Professional wood floor refinishing

Hardwood Floor Problems That Require A Pro:

  • Does the floor look dull, lack finish, dingy, smeary or cloudy?
  • Are there patches of lighter wood appearing either under area rugs, or where they once were? Or patches in front of windows that experience strong or direct sun?
  • Do your traffic lanes seem dull, worn or thin? Is there blackness in the grain where the finish has worn off?
  • Where the raw wood is exposed (i.e. points of entry) can you see evidence of moisture from the outside grounds?
  • Do you have small patches of finish that has peeled, like a sunburn?
  • Do you see scratches from bar stools, chairs, or from dragging furniture across the hardwood?
  • Do you have splinters, holes, soft mushy damaged areas or “sponge-like” or sink when you stand on them?
  • Do you know if you have had bug infestation that has burrowed in the wood causing an appearance change?
  • Does your nail, running across the scratch “stop” and get stuck in the scratch?
  • Are there indentations or “divots” where the wood has depressed as a result of something being drug across it?
  • Does the hardwood show pet nail scratch damage, either larger scratches from bigger pets or finite scratches from smaller pets (depressions but not through the finish)?
  • Do you see light green, yellow or dark marks (dark explained below)?
  • Do you have white, cloudy or black areas where water sources can affect the wood (i.e. dishwashers, sinks, bathrooms, near windows, doors)?
  • Are there round black pet spots under area rugs or black spots where house plants are located?
  • Have you had water damage?
    • are the boards cupped- a condition where the boards may have swelled, appearing higher in the middle of the board, so your foot trips up as you rub it across the board surfaces (each board in the affected area may do this), where they look swollen and too big for area they are installed in to.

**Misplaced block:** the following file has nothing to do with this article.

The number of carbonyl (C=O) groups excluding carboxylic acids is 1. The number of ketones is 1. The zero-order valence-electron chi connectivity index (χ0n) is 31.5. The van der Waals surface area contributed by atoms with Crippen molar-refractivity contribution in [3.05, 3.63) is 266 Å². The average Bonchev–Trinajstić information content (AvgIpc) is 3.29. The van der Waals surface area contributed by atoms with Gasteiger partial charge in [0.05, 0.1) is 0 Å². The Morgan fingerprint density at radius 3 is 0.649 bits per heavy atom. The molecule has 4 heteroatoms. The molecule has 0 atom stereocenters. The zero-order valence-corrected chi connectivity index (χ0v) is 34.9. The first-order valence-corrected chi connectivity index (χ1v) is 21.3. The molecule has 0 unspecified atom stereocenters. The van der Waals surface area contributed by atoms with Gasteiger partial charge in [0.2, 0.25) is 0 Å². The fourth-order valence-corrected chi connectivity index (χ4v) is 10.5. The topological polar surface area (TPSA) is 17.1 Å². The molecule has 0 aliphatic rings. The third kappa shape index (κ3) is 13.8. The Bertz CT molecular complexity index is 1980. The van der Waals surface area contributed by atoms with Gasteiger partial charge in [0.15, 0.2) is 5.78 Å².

• are the board ends warped, curled or distorted?
    • are the boards buckling, and pulling away from the subfloor?
  • Is there a definite “smeariness” to the floor, perhaps a sticky residue that is noisy when you walk across the floor with your shoe?
  • Are there tiny round divots, the size of a pencil eraser randomly all over the floors, particularly in traffic lanes?
  • Do you have a waffle-like spongy residue left from a pad that decomposed under your area rug, black marks near the tack-less strips once a carpet is torn out? Or is the finish once the carpet has been removed appear to be thin, or missing?

Any of those conditions are considered problems, they are damages, residues or oxidation requiring professional attention. While a few of them may be handled by a DIY effort, most need skilled craftsmen with specialized equipment, not even a handyman or general contractor is equipped to do. And to correct most of them be prepared for a sanding & refinishing conversation.

Also be prepared to be informed that a small isolated problem will become a much bigger problem if there are no “natural breaks.” A natural break is a particular board that will mask where you choose to start and stop a partial finished floor. Sometime a board near a bedroom or other door might work. Or where the boards run a different direction works. And other times you can create a break by inserting a flush transition on a 45 or possibly refinishing it to a different color to mask the start and stop location. However, this solution will only work on a limited basis.